The process of working on EROTICS research closely with the country partners from Nepal, Sri Lanka and Bangladesh was an invitation to reflect on how we can practice the ideas and values of feminist research through our collaboration. Feminist research on the internet and our use of the internet has been growing slowly over the years.
For me, as a user and a disabled feminist working in this space, there were a lot of things I had observed that became a part of the research. My own identity did play a huge role in the project – as we do believe that the person is political. As an Indian feminist, belonging to a dominant caste and religion, I was acutely aware of my privilege in the space. Acknowledging the inherent privilege was important for us as we embarked on the feminist research to ensure that the vocal Indian voice, often termed as a bully in the region, did not overpower our collective learnings from the South Asian region. The research, thus, centred the varied experiences of those living in Sri Lanka, Bangladesh and Nepal.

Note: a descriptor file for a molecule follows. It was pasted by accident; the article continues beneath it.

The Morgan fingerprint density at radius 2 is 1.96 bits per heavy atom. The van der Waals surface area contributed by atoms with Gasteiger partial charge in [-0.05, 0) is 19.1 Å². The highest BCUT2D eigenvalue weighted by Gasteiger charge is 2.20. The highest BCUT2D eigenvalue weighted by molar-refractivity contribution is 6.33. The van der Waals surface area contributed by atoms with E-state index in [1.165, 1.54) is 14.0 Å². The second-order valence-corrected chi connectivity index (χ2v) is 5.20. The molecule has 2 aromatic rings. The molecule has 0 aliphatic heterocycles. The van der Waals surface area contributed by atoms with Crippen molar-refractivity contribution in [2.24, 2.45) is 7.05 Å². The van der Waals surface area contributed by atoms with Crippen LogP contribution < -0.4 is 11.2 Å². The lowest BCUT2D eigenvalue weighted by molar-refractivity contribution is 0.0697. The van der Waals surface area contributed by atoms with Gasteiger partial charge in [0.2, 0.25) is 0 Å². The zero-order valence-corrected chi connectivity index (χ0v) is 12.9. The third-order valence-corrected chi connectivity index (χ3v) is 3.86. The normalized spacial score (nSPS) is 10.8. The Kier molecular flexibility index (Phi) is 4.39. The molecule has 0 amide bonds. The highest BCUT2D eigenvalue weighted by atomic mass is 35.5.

From the design of the research to the framing of the questions, the process was participatory. As the regional coordinator, I worked on the broad themes we would cover first, and this document was shared with the local partner-researcher teams as well as the team at APC. Through their collective feedback, the themes were converted to questions and the questions went through an iterative process based on every researcher's insights and expertise.
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